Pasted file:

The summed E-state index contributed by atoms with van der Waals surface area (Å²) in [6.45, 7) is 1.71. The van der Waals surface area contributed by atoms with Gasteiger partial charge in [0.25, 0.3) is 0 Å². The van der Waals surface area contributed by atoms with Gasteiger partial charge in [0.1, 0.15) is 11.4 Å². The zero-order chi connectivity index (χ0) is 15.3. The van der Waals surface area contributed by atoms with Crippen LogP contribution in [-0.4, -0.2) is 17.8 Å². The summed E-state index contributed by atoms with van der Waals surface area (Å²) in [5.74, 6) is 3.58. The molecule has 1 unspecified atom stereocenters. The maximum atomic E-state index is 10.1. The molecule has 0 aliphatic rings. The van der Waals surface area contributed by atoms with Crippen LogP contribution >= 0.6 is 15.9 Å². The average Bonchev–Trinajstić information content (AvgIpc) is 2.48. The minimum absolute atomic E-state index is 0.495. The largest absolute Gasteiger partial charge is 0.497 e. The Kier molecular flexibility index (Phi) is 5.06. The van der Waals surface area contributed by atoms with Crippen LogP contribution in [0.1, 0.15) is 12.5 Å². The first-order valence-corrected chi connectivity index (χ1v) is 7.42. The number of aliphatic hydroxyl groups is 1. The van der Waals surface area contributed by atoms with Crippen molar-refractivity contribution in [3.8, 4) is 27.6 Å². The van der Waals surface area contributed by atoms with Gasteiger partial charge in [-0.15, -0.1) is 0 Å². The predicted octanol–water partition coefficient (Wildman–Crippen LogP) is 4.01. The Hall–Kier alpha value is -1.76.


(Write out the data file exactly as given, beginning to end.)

The summed E-state index contributed by atoms with van der Waals surface area (Å²) in [6.45, 7) is 1.71. The van der Waals surface area contributed by atoms with Gasteiger partial charge in [0.25, 0.3) is 0 Å². The van der Waals surface area contributed by atoms with Gasteiger partial charge in [0.1, 0.15) is 11.4 Å². The zero-order chi connectivity index (χ0) is 15.3. The van der Waals surface area contributed by atoms with Crippen LogP contribution in [-0.4, -0.2) is 17.8 Å². The summed E-state index contributed by atoms with van der Waals surface area (Å²) in [5.74, 6) is 3.58. The molecule has 1 unspecified atom stereocenters. The maximum atomic E-state index is 10.1. The molecule has 0 aliphatic rings. The van der Waals surface area contributed by atoms with Crippen LogP contribution >= 0.6 is 15.9 Å². The average Bonchev–Trinajstić information content (AvgIpc) is 2.48. The minimum absolute atomic E-state index is 0.495. The largest absolute Gasteiger partial charge is 0.497 e. The Kier molecular flexibility index (Phi) is 5.06. The van der Waals surface area contributed by atoms with Crippen LogP contribution in [0.1, 0.15) is 12.5 Å². The first-order valence-corrected chi connectivity index (χ1v) is 7.42. The number of aliphatic hydroxyl groups is 1. The van der Waals surface area contributed by atoms with Crippen molar-refractivity contribution in [3.8, 4) is 27.6 Å². The van der Waals surface area contributed by atoms with Gasteiger partial charge in [-0.15, -0.1) is 0 Å². The predicted octanol–water partition coefficient (Wildman–Crippen LogP) is 4.01. The Hall–Kier alpha value is -1.76.